Note: This article used with permission by RWA Online, Chapter #136 from their January/February 2013 issue of LoveBytes.
Interview with Willa Blair
By Karen Jones
Willa, would you tell us a little about Highland Healer?
In 1513, Scotland’s King, James IV, led most of his nobles, lairds and their heirs to their deaths at Flodden Field just over the border in England. Afterward, most clans were led by younger siblings. And many clans near the border suffered so many losses that they broke up. Highland Healer takes place three years later, in 1516, when a lowlander army made up of broken men tries to conquer the highlands.
HE NEEDS HER FOR HIS CLAN.
HE WANTS HER FOR HIMSELF.
CAN HE HAVE BOTH?
Toran Lathan never expected to become Laird, and never expected to meet a woman like Aileanna Shaw. Her healing ability is just what his people need, but Toran cannot resist her beauty. Yet will loving him destroy her ability to heal?
Aileanna Shaw has a healing touch – and a special talent she must keep secret. Stolen from her home by a marauding army, she’s kidnapped again by the Highland Laird she heals. Is she a prize of war, or the prize of his heart?
While Toran battles the invading lowland army, he also battles his desire for Aileanna. And Aileanna must decide if she can trust her secrets to this fierce warrior who needs her talent, but wants her love.
How did you come up with the idea for Highland Healer?
I saw the opening scene in my head: a woman standing in a tent while a big man is carried in on a makeshift stretcher. At first, I didn’t know if it was going to be a fantasy, an otherwordly scifi/fantasy or set in the highlands. But once I had a page or two written, I knew.
Why did you decide to make it part of a series?
The time period following Flodden is so chaotic, especially in the highlands, that little of the history remains. The new king was a toddler, the Queen Mother was Henry VIII’s sister, and the Regent preferred to spend time in France. All of that gives me a spare scaffolding, if you will, of the historical record for me to build stories upon. And several of my secondary characters cried out for stories of their own. Book 2 is written and with my editor. I’m writing Book 3, and there are at least 3 others I’m developing ideas for, perhaps more than that.
What was it about your book that made your editor want to buy it?
You’d have to ask her that question. She loves Scottish historical romance. The changes she requested were minimal, so she must have liked the story and my voice.
What was the most difficult aspect of writing Highland Healer?
Finding the right time period. The vision I had of the opening scene could have taken place in any period of Scottish history when bladed weapons were still the only game in town. I definitely did not see firearms in my world.
How much research did you conduct for Highland Healer and what was the most interesting thing you did while conducting your research?
I read a lot, googled a lot, bought some Scottish history books, studied castles (and thought about ones I’ve visited in England), looked at pictures, and played with a few time periods until I settled on the post-Flodden years. The upside of the time period is that there’s not much historical record of life in the highlands. That’s the downside, too. I’m eager to walk the ground – go to Scotland and literally make it part of me – breathe the air, eat the food, see the sights. Maybe this coming spring or summer. I think being there will improve the sensory detail of my books, as well as the sense of place – and time.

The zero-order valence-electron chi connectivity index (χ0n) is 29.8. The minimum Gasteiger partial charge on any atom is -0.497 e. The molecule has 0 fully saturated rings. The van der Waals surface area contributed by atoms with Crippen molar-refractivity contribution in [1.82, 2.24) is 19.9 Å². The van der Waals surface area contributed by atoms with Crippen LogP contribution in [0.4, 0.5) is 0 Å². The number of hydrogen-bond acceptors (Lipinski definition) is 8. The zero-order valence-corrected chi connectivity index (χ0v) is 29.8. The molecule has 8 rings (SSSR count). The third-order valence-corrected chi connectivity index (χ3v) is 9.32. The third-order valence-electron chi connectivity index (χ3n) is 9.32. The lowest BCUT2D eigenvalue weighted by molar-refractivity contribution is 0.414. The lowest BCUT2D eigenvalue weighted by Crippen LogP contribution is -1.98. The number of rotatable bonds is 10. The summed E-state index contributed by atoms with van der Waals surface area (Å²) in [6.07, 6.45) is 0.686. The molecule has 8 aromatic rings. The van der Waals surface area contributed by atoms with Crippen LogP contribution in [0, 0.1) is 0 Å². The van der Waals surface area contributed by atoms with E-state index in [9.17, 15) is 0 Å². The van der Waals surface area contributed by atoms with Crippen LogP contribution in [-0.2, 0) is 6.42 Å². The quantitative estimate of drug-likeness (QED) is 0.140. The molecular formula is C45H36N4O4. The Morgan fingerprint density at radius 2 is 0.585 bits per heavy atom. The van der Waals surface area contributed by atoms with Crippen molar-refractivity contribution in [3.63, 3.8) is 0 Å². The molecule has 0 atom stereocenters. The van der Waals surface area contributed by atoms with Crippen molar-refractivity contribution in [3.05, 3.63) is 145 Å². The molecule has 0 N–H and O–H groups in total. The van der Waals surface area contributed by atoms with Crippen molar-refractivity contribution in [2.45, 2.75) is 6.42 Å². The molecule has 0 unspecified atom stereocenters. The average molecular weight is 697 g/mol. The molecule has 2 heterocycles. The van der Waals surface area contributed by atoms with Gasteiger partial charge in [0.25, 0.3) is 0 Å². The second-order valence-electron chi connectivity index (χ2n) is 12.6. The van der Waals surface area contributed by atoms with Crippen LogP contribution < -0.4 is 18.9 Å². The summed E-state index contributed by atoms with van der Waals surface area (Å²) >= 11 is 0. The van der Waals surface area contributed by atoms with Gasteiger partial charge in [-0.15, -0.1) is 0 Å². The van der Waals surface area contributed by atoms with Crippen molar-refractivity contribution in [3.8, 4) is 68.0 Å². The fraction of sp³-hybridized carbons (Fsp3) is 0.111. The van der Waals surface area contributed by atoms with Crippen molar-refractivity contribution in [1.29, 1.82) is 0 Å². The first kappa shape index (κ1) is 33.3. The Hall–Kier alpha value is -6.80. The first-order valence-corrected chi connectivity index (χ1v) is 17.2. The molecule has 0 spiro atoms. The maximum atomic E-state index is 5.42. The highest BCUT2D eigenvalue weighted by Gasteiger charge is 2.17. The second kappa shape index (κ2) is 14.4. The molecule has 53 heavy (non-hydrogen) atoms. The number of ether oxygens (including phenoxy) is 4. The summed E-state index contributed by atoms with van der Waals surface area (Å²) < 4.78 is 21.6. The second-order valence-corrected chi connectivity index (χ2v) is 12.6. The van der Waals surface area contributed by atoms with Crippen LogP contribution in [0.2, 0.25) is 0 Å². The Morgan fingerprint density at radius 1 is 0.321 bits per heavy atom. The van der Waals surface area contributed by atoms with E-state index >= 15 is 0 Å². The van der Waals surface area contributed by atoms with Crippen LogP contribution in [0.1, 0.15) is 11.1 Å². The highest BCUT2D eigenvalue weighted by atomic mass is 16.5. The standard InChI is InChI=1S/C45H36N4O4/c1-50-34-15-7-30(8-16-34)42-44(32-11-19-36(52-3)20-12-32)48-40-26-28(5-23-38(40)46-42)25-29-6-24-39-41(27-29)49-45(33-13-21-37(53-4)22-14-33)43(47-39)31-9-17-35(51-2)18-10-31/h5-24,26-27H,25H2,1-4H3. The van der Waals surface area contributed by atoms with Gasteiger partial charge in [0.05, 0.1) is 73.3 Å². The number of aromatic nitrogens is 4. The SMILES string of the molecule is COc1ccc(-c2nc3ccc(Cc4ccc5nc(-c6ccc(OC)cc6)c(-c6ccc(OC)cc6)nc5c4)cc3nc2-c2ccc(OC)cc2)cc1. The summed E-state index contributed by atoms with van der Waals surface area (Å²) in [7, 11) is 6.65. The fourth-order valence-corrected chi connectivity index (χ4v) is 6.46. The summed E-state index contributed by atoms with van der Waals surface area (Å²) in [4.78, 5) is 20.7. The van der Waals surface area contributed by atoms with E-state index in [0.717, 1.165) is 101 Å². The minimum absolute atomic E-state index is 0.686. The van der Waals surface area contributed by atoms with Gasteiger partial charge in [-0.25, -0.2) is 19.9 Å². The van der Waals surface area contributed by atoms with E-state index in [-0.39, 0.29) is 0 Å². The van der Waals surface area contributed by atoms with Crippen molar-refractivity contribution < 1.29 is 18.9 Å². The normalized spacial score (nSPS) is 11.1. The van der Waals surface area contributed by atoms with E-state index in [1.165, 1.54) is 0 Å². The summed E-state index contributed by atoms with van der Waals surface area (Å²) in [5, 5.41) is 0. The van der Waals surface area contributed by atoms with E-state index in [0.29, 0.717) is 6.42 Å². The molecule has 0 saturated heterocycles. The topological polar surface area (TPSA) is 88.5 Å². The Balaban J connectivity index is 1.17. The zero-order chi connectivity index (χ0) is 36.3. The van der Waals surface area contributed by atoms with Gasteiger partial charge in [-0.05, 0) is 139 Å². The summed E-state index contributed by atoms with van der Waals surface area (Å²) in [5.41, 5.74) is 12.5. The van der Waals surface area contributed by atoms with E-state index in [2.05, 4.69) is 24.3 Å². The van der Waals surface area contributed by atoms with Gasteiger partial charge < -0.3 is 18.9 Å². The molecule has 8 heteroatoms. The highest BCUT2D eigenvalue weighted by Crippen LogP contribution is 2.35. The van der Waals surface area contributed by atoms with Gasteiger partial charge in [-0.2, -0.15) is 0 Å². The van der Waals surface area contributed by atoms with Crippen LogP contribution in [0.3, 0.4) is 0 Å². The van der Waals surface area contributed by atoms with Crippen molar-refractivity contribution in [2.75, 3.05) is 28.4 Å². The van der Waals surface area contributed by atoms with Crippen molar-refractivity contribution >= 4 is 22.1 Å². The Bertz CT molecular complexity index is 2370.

Why did you decide to write a historical with a touch of paranormal?
I grew up reading science fiction. In my favorite books, psi talents played a role. I thought it would be fun to explore them in my own writing – and it is! Added to that, psi talents such as healing, precognition, dowsing (i.e., water witching) and so forth have a big place in highland myth and legend, and remained respected there much longer than elsewhere in Britain.
What is your process for writing a book? For example, are you a plotter or a pantzer
I started life as a pantzer – visualizing a first scene and then running it with it. That and the fact that I was still working my day job meant that Highland Healer took more than a decade to write and sell.
Book 2, Highland Seer, was finished and sent to my editor in less than a year because I decided to try to outline the book before I wrote it. It worked like a charm. That’s not to say that I stuck completely to the outline – I did adjust when the characters led me onto a new path. I got to know the characters as I wrote and they showed me how they wanted to react to the situations I put them into – sometimes not in the way I intended.
I tend to write sequentially, at least in the first draft. As I’m editing, I may decide to add a scene here or there as something occurs to me that needs to be addressed. I think I’m plot driven by training – my long-time critique group is made up of authors I affectionately call “plot-meisters” who have years of experience and hundreds of books published.
Do you use any techniques, tools, or aids to help you write?
Synopsis and outline. Keyboard and computer. Kidding. No, I don’t use Scrivener or anything like that – although I do have a trial copy of it, I haven’t figured it out yet well enough to want to take the time to use it. I need to get one of my writer friends to walk me through it.
How do you make time to write?
I have an advantage in that I retired from my day job, so I can focus on writing. Anyone who knows me knows I am NOT a morning person. So in the morning I do email, social media promo, etc. I’m more productive in the afternoon and evening. But I rarely get to write in the evening since my husband does deserve some of my attention.
When you are writing, who is in control? You or your characters?
At a macro level, I am. At a micro level, I’d say the characters are. They sometimes surprise me. They show me sides of themselves that I didn’t suspect or expect.
Who has had the most influence on your writing?
My critique group, first and foremost. They’ve taught me plot, conflict, point-of-view, layering in senses and emotions, pretty much any aspect of the craft you care to name. I think my voice was greatly influenced by sci fi writers such as Arthur C. Clarke, but I’m a voracious reader, so there’s really no telling. The RWA chapters that I belong to have also been terrific resources, offering classes, speakers and camaraderie with other writers who are at different points on the same path I’m walking.
Have you had any “ah ha” moments as a writer?